Ukulele Chocolate Cake
Last spring, I started taking free guitar lessons with the MIT Live Music Connection on a whim. Guitars ended up being too bulky for my taste, so I transitioned to the ukulele. My ukulele and I have been inseparable since then. I used to always deal with stress through food either by cooking ridiculous quantities, eating too much ice cream, or sharing baked goods, but since I started playing ukulele, I can cope through music. This is my 100th post on FoodParsed, and I'm celebrating my two favorite things in the world, food and ukulele, with a ukulele chocolate cake.
The resulting cake turned out to be adorable and delicious. You can hardly tell which ukulele is real! As a heads-up, the entire process took me 3 hours, and the recipe is fairly long. If you want to adjust the recipe, see the section on Ukulele Cake Discussion. If you want to see what I did, see the section on Step by Step Photos.
- 1 and ¾ cups all-purpose flour
- 1 and ¾ cups granulated sugar
- ¾ cup cocoa powder
- 1 teaspoon baking powder
- 2 teaspoons baking soda
- 1 teaspoon salt
- 2 large eggs, room temperature
- 1 cup buttermilk (1 cup whole milk + 1 tablespoon lemon juice)
- ½ cup vegetable oil
- 1 teaspoon vanilla extract
- 1 cup hot coffee (1 cup water + 1 tablespoon instant coffee)
- ½ cup butter (1 stick), softened
- 1 tablespoon cocoa powder
- 4 ounces of cream cheese, room temperature
- 1 cup of powdered sugar
- 1 cup of powdered sugar
- 1 tablespoon whole milk
- 2 tablespoons dark chocolate chips, melted
- 4 white chocolate disks
- Preheat an oven to 350 degrees.
- Add all of the dry ingredients to a large bowl: flour, sugar, cocoa, baking powder, baking soda, and salt. Mix well to get rid of lumps.
- Mix the wet ingredients in another large bowl. First, beat the eggs. Then, add the buttermilk, oil, vanilla, and coffee.
- Pour the dry ingredients into the wet ingredients. Stir to thoroughly combine. The mixture will be thin.
- Grease the ukulele cake pan very well with oil or non-stick spray.
- Pour the chocolate cake batter into the cake pan. Bake for 35-40 minutes.
- Add all ingredients to a large bowl: butter, cocoa, cream cheese, and powdered sugar.
- Beat with a mixer until soft and fluffy.
- Add powdered sugar and milk to a medium bowl, and stir to combine. If needed, slowly add additional drops of milk until icing is a drizzalable consistency.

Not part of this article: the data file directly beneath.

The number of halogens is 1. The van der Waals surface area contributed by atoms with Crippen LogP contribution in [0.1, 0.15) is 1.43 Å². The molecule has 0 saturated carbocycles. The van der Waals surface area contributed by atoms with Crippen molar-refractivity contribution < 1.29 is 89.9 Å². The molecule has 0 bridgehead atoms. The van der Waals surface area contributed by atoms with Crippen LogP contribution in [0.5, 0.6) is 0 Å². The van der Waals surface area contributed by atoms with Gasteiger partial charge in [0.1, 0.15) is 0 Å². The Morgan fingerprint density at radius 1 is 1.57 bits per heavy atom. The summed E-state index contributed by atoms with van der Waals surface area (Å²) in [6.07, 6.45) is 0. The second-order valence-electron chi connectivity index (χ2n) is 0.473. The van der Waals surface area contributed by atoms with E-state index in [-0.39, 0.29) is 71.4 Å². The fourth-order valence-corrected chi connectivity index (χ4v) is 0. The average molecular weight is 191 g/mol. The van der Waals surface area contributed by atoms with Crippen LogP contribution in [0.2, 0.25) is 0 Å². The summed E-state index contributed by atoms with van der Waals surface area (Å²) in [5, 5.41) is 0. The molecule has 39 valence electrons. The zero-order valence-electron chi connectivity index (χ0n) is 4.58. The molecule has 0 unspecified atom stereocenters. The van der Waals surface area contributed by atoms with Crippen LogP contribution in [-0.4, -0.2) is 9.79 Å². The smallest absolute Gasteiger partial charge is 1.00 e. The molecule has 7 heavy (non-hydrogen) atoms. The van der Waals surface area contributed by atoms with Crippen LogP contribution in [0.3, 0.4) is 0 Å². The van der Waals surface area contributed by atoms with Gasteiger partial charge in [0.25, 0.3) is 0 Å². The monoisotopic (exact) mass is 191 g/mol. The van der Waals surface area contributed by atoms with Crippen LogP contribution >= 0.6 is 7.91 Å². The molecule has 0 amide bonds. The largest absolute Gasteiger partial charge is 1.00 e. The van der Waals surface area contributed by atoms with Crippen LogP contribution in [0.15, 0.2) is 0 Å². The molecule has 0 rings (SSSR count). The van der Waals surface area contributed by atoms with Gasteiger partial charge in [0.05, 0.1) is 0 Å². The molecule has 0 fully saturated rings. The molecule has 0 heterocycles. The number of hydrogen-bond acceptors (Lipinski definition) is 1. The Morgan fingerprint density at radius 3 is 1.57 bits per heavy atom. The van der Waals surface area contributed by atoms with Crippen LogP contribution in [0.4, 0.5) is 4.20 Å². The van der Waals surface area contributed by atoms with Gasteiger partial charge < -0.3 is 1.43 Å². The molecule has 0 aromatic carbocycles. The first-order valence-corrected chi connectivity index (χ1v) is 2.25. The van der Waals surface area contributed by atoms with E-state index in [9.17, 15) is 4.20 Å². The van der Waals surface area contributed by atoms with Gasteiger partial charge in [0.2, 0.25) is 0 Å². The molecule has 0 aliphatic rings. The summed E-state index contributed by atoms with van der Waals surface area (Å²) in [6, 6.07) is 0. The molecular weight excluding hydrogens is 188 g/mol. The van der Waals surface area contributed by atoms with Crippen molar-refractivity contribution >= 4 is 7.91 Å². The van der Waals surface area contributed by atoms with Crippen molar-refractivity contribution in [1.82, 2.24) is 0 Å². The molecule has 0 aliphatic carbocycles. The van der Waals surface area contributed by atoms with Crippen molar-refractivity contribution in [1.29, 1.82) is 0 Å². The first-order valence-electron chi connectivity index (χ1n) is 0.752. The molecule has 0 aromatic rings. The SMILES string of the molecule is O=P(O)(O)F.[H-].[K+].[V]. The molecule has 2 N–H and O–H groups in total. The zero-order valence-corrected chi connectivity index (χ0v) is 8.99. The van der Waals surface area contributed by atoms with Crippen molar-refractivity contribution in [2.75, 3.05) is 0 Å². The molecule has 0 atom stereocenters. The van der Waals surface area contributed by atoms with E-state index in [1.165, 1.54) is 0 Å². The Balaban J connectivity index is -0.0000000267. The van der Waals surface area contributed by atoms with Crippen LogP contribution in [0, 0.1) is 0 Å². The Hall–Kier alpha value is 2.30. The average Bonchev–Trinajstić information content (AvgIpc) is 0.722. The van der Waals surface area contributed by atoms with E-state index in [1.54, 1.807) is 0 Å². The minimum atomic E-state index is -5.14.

- Get cake out of pan: Let the cake cool for 30 minutes before trying to remove it. Put a flat surface over the top of the ukulele cake pan. Then, invert the cake and surface together. Gently tap the cake pan to remove the pan.
- Prepare for frosting: Let the cake cool for another 30 minutes until no longer hot. If the cake is even slightly warm, it will melt the frosting.
- Decorate: Evenly spread the chocolate frosting on the ukulele cake to make the wood of the ukulele. Add 4 white chocolate disks for the pegs. Carefully add the melted chocolate to make the sound hole and bridge. Carefully pipe the white icing to make the saddle, 4 strings, and frets.
Ukulele Cake Discussion
At a high level, the process is 2 steps: bake cake, decorate cake. In practice, making an entire ukulele cake from scratch takes an awfully long time even if you've made cakes before. If you're completely new to making cakes, I would suggest starting with an easier recipe, such as easy chocolate cake.
Fortunately, the "bake cake" step is straightforward if you're careful with measuring ingredients, and you'll get a moist, rich, and fudgy chocolate cake. The "decorate step" is much more finicky. To make a pretty ukulele cake, you have to work very slowly.
- No ukulele cake pan? You can make your own. You can buy a cake pan from Amazon. If you don't want a ukulele shaped cake, you can bake the recipe in a 9x13 pan.
- You can substitute any recipe for a 2 layer cake. Any boxed cake mix would work.
- Questions about the chocolate cake recipe? I use the same ingredients list as Sally, and she has more detailed cake tips on her blog: Sally's Baking Addiction.